In his summation at the conclusion of the trial of Tom Robinson, Negro of the South in the 1930s, is charged with the rape of a white woman, Atticus Finch tells the jury that Tom is not guilty, but someone in that courtroom is. He points to the crux of the situation: "Mayella tempted a Negro....No code mattered to her before she broke it, but it came crashing down on her afterwards."
So, while acknowledging before the jury what he knows is foremost in their minds--the secret code of Southern society--Atticus also acknowleges that not all people are equal. For, some are more intelligent than others; some are wealthier, some are healthier; some have more opportunities in their society. Indeed, not everyone is equal to others; that is, except in a court of law. Atticus, then, addresses the jury of twelve white men,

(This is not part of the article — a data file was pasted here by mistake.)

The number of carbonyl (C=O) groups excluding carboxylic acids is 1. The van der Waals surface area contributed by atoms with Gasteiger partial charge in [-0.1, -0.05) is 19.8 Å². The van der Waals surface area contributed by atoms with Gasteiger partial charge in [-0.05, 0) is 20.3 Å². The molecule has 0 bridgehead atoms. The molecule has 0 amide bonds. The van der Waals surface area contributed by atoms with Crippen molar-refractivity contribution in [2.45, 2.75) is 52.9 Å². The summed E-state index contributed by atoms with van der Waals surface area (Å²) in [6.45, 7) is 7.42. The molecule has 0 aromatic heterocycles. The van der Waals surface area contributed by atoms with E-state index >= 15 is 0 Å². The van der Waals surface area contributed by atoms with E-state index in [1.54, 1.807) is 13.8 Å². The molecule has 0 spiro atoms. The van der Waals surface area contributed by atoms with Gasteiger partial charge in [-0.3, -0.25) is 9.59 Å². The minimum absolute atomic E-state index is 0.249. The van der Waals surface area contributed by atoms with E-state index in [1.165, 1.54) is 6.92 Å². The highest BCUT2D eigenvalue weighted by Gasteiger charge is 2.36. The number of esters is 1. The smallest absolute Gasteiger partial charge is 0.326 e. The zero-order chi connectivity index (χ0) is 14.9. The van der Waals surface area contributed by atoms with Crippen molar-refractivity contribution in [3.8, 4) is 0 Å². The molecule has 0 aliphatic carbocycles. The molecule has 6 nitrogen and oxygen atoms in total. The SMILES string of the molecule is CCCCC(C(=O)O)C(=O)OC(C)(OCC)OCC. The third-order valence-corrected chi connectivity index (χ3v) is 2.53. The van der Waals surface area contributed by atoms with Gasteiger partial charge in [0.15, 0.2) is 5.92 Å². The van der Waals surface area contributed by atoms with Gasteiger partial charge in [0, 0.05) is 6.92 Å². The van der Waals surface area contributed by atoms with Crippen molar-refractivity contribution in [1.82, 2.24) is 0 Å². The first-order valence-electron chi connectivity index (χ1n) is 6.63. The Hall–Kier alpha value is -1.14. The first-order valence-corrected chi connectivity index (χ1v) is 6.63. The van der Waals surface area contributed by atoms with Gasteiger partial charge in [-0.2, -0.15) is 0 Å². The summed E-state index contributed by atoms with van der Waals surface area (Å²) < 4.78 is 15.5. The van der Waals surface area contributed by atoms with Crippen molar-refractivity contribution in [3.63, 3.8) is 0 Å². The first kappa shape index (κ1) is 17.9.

"But there is one way in this country in which all men are created equal--there is one human institution that makes a pauper the equal of a Rockefeller, the stupid man the equal of an Einstein, and the ignorant man the equal of any college president. That institution, gentlemen, is a court. It can be the Supreme Court of the United States or the humblest J.P. court in the land, or this honrable court which you serve. Our courts have their faults, as does any human institution, but in this country our courts are the great levelers, and in our courts all men are created equal.
"I'm no idealist to believe firmly in the integrity of our courts and in the jury system--that is no ideal to me, it is a living, working reality....and a jury is only as sound as the men who make it up....In the name of God, do your duty."
By appealing to the moral conscious of the jury, Atticus hopes to defend Tom and future blacks and underprivileged who are unjustly accused.